What? Do I have to turn in my horror card now? Am I not cooooool enough for the cool kids anymore? Whatevs.
As a little kid, my mom would take me to Diamond Video in San Francisco, which was a tiny little store nestled in the upper class strip mall a few blocks from Twin Peaks. All the original boxes were shrink-wrapped and displayed in the front. You took the box up to the surly teenagers at the front and they'd pull the cassette from a wall of black boxed videos behind them. You weren't allowed to take the original boxes home, but instead you got this ugly little boxes with the name printed on a little slip of paper.
I loved that place.
I think I was simply predisposed to escapism. I had a big imagination, and anything that sparked it could hold my attention forever. When I was really small, I watched Wizard of Oz over and over, every day, for a year. A couple of years later, it was Return of the Jedi. I wasn't necessarily a sedentary kid. Rather, exposure to fantastic worlds gave me a framework to base my imagination off of. When my parents or my au pairs took me to the gigantic playground near my house, I'd build entire games and adventures based on what I'd just seen or read about. One week, the play structure was the second Death Star's throne room, the next week it was Captain Hook's pirate ship, the next it was Voltron's battleground, and so forth.
All these bright, fun, kid-friendly stories could be found on the right side of the store, lined up bright and neat and shiny, like toy soldiers in formation for inspection. But what about the left side, behind the wall partition? What about the boxes lined up in the towering shelves, in the shadows away from the windows?
I remember sneaking away from my mom and wandering down that aisle, looking at the boxes and their lurid cover art, studying the back cover summaries carefully, trying to get as much as I could of the story from the still photos on the back of the boxes. I remember being fascinated by the multi-sequel series, particularly the maddeningly vague, beautifully designed Friday the 13th box art. Inevitably, my mom would either come looking for me or I'd see something so scary that I'd leave the left side of the store and go back to Family or Comedy or Sci-Fi.
I didn't watch a horror movie for most of my childhood. This is probably a good thing. It took next to nothing to scare Little Creature. Scary stories, the scary songs my classmates sang in Halloween music class. Shit, I saw this scene from Who Framed Roger Rabbit when I was eight and it TRAUMATIZED me!
Anyway, time passed, I got a bit older, and my intense attraction/repulsion to the genre only grew. We moved, there were other video stores, and eventually I picked up Freddy's Dead.
For the life of me, I can't remember why I started with this one. Maybe someone recommended it to me, or I heard it wasn't very scary, or maybe I just had some brand recognition thing going on. But I loved it.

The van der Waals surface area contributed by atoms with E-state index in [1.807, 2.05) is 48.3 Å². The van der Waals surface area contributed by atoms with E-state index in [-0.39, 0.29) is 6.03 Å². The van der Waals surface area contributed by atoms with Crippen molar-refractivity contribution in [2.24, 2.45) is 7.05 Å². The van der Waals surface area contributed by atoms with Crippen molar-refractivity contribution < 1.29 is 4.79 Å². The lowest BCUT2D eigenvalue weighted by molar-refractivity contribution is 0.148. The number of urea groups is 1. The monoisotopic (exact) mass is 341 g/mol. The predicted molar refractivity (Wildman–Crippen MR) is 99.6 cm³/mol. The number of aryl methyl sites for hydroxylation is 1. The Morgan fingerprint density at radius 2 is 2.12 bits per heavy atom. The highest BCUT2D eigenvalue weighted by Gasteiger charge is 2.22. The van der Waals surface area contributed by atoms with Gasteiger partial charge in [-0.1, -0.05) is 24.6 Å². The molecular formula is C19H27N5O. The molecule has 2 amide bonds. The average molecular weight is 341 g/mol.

I just rewatched it again last night, for the sake of this posting. Freddy's Dead is, by most standards, a failure as a horror film. It's absolutely not scary, full of now-dated pop-culture references, and it has Breckin Meyer getting killed in a video game while he's banged around a cartoon version of Freddy's home.
The weakest link of the movie in undoubtably Freddy. By this point in the series he'd been essentially neutered, with his cringe-inducing puns, his drag show costume changes, and the campy, cartoonish overacting that later directors forced poor Robert Englund to do. Because he was so de-fanged, this made a perfect entry point for me to get into horror. Sure, bad stuff happened, but it was so hokey and over-the-top and completely harmless that it wasn't going to keep me up at night. Better still, the universe Freddy operated in was strange and exotic and magical. I was absolutely hooked.
Coming back to the movie years later, I still really dig about Freddy's Dead.
I really liked the dream sequences. Sure, they're completely bereft of anything even remotely scary, but they're visually imaginative and entertaining. I liked the use of sound in Carlos's dream, the creepy echoes that move through the scene as he gets killed. I liked the cheesy exploration of Freddy Krueger's memories. And, Cthulhu help me, I liked the video game death scene, especially the bit where the room changes around Spencer as Freddy appears in the TV.
I also dig the fact that the lead protagonists all come from an at-risk youth juvenile care facility. Freddy movies tend to have slightly better defined characterization, if only so the viewer can know what vulnerabilities the characters have that Freddy can attack. Granted, this idea was done better in The Dream Warriors but I still like the environment of the facility, with the overworked and understaffed councilors, the edgy, angry kids, and the decay that filled the backdrop in every scene.
I also really liked the effect Freddy's work has on the town of Springwood. With all the teenagers dead, the town is essentially haunted by the living. People speak to imaginary children, offer cryptic warning to the doomed travelers, and generally act batshit psycho. It is implied that Freddy has become significantly more powerful since the start of the series, as Dr. Billy Zane's Sister discovers when she tries to report the death of her charges, only to find that they've been erased from the universe.
I dunno if I can actually recommend this movie. The fact that I lost my horror virginity to Freddy's Dead taints my objectivity. The jokes are pretty goddamn stupid, the Wile-E-Coyote sounds that Spencer makes when he demolishes the house are as ridiculous as clown shoes, and Freddy has the poor taste to die in 3-D.
Still, the movie does have a cameo by Johnny Depp. It can't be all bad, right?